Ciao Italia: My Lifelong Food Adventures in Italy
Mary Ann's newest book contains over 150 recipes, 60 gorgeous food photos, and many scenic pictures of Italy taken by Mary Ann on her travels through the years.
Makes 3 1/2 Cups
My grandmothers and mother made tomato sauce every week and firmly believed that you had to cook the tomatoes all day long in order to produce a good sauce. What made a lengthy cooking time necessary were the tough cuts of meat, such as chuck and pork butt, that were put in to simmer and flavor the sauce. I don't have all day to cook sauce, but I'd bet a bushel of tomatoes that even my grandmothers and mother would like tomato sauce done my way.
3 pounds fresh plum tomatoes
3 tablespoons Filippo Berio extra virgin olive oil
3 large cloves garlic, finely chopped
1 1/2 teaspoons crushed red pepper flakes
1 1/2 teaspoons salt
1/2 teaspoon freshly ground black pepper
1/3 cup minced fresh basil
Preheat the oven to 400 F.
Cut the tomatoes in half. Place them cut side down on a baking sheet and bake for 10 to 15 minutes, or until they are just slightly soft. Transfer the tomatoes to a food processor or blender and pulse until very smooth. Set aside.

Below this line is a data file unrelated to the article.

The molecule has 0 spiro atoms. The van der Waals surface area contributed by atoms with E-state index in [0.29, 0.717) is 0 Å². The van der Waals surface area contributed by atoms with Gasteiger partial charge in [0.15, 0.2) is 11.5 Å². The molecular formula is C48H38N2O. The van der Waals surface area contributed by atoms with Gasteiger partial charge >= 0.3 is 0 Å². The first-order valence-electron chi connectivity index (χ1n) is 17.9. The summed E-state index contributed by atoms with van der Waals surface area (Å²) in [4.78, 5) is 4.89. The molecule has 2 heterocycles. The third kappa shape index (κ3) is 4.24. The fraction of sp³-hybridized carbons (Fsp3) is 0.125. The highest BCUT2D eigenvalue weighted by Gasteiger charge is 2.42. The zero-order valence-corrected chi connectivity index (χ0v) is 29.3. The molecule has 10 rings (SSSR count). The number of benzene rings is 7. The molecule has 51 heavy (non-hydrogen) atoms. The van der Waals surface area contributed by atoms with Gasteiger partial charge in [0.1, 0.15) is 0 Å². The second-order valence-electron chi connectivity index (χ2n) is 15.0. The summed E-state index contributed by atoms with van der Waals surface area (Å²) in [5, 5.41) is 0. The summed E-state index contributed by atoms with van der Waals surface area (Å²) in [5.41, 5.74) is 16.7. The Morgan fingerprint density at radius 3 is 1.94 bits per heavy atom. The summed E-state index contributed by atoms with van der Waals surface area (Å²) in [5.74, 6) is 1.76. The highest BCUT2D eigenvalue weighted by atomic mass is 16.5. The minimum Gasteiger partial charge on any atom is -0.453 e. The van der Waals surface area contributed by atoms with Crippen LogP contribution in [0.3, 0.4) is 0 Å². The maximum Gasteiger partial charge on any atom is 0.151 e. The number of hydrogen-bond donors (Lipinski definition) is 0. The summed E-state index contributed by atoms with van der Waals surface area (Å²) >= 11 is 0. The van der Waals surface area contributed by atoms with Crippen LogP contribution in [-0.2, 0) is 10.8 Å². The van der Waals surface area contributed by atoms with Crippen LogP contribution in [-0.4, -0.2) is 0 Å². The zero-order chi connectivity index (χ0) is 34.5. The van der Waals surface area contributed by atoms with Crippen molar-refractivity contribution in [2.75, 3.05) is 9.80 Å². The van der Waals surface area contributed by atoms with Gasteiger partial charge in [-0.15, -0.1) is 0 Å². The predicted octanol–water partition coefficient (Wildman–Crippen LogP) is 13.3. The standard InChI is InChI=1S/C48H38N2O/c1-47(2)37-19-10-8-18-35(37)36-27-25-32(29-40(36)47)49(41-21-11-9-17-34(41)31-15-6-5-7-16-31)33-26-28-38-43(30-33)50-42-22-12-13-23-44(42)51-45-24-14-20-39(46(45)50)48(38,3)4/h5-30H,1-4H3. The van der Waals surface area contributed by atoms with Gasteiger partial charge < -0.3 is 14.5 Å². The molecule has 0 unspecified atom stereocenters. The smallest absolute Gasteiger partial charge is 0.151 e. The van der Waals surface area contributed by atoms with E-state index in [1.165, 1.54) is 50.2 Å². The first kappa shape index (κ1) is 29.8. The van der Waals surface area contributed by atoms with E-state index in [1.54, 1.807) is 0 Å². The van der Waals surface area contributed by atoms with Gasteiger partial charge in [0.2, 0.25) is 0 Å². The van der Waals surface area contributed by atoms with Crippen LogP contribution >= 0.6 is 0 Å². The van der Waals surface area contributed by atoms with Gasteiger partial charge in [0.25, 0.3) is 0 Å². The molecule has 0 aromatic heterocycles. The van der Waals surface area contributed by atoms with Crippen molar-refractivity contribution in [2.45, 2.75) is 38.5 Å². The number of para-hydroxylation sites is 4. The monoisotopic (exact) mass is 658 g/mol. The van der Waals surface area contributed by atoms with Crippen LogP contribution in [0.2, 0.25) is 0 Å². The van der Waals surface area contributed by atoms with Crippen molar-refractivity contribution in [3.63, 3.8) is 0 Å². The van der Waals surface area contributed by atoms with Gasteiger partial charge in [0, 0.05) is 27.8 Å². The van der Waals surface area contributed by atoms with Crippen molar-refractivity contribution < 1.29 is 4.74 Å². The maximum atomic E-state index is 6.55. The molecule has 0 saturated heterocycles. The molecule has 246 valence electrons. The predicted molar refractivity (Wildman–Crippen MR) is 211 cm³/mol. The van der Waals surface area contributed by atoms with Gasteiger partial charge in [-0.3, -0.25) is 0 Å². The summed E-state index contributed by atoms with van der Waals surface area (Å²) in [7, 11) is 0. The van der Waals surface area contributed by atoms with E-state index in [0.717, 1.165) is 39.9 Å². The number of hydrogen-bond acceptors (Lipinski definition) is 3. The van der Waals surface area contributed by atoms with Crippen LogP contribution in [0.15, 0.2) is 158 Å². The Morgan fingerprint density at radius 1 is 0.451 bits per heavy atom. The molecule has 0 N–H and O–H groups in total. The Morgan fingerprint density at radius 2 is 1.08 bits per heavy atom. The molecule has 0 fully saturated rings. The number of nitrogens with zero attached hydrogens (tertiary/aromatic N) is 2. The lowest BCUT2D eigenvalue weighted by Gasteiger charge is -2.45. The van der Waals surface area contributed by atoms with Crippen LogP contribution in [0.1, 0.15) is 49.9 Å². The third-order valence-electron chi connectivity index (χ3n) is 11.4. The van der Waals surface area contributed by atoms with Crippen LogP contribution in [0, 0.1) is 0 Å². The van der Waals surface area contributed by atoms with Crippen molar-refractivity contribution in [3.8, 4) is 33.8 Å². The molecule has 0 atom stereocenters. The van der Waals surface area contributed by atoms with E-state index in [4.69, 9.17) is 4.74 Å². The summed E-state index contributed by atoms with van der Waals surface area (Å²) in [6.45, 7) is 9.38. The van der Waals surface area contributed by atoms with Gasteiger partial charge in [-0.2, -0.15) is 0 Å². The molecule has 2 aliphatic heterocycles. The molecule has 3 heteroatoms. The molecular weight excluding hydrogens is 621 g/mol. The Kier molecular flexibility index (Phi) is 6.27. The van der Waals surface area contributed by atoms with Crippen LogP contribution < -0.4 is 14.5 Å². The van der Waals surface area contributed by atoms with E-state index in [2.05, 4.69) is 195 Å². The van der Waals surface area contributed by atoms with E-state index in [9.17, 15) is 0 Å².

In a medium saucepan, heat the olive oil. Add the garlic and red pepper flakes and cook until the garlic is soft. Add the pureed tomatoes and cook for 10 minutes. Pour the sauce into a sieve set over a bowl and strain, using a wooden spoon to press on the solids to extract as much liquid as possible; discard the solids. Add the salt, pepper, and basil; stir to blend. The sauce is best when freshly made but can be refrigerated for up to 1 week.
Note: This sauce is great over any type of short, chunky macaroni. I like it with orecchiette.
This recipe is from CIAO ITALIA by Mary Ann Esposito, published by William Morrow and Company Inc., in 1991.